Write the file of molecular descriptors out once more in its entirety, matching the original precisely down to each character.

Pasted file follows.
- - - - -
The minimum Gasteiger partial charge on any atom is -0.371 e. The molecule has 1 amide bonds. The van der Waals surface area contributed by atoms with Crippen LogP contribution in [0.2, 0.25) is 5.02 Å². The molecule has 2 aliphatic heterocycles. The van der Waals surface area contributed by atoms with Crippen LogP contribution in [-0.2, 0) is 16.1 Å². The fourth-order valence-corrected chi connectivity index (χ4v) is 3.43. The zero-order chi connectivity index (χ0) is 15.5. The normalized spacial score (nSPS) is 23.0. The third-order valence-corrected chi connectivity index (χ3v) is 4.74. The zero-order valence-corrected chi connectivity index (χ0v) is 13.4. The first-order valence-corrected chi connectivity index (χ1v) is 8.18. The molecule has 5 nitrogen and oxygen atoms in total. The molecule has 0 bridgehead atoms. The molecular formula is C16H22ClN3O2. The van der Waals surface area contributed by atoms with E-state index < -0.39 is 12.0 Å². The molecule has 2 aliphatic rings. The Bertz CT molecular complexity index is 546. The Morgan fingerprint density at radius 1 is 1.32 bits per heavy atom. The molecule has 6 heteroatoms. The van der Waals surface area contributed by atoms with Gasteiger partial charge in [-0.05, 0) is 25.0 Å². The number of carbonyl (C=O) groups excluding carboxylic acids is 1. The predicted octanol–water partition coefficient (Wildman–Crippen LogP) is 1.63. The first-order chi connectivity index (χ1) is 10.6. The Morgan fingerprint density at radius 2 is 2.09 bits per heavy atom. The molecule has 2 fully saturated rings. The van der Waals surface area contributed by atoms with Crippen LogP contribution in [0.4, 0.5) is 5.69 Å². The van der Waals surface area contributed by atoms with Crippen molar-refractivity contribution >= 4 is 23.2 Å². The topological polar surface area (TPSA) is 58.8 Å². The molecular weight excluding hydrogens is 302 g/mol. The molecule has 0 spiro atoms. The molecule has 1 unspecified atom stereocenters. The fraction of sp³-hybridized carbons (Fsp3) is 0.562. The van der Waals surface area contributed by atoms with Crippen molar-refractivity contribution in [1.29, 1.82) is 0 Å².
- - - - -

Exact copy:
The minimum Gasteiger partial charge on any atom is -0.371 e. The molecule has 1 amide bonds. The van der Waals surface area contributed by atoms with Crippen LogP contribution in [0.2, 0.25) is 5.02 Å². The molecule has 2 aliphatic heterocycles. The van der Waals surface area contributed by atoms with Crippen LogP contribution in [-0.2, 0) is 16.1 Å². The fourth-order valence-corrected chi connectivity index (χ4v) is 3.43. The zero-order chi connectivity index (χ0) is 15.5. The normalized spacial score (nSPS) is 23.0. The third-order valence-corrected chi connectivity index (χ3v) is 4.74. The zero-order valence-corrected chi connectivity index (χ0v) is 13.4. The first-order valence-corrected chi connectivity index (χ1v) is 8.18. The molecule has 5 nitrogen and oxygen atoms in total. The molecule has 0 bridgehead atoms. The molecular formula is C16H22ClN3O2. The van der Waals surface area contributed by atoms with E-state index < -0.39 is 12.0 Å². The molecule has 2 aliphatic rings. The Bertz CT molecular complexity index is 546. The Morgan fingerprint density at radius 1 is 1.32 bits per heavy atom. The molecule has 6 heteroatoms. The van der Waals surface area contributed by atoms with Gasteiger partial charge in [-0.05, 0) is 25.0 Å². The number of carbonyl (C=O) groups excluding carboxylic acids is 1. The predicted octanol–water partition coefficient (Wildman–Crippen LogP) is 1.63. The first-order chi connectivity index (χ1) is 10.6. The Morgan fingerprint density at radius 2 is 2.09 bits per heavy atom. The molecule has 2 fully saturated rings. The van der Waals surface area contributed by atoms with Crippen LogP contribution in [0.4, 0.5) is 5.69 Å². The van der Waals surface area contributed by atoms with Crippen molar-refractivity contribution >= 4 is 23.2 Å². The topological polar surface area (TPSA) is 58.8 Å². The molecular weight excluding hydrogens is 302 g/mol. The molecule has 0 spiro atoms. The molecule has 1 unspecified atom stereocenters. The fraction of sp³-hybridized carbons (Fsp3) is 0.562. The van der Waals surface area contributed by atoms with Crippen molar-refractivity contribution in [1.29, 1.82) is 0 Å².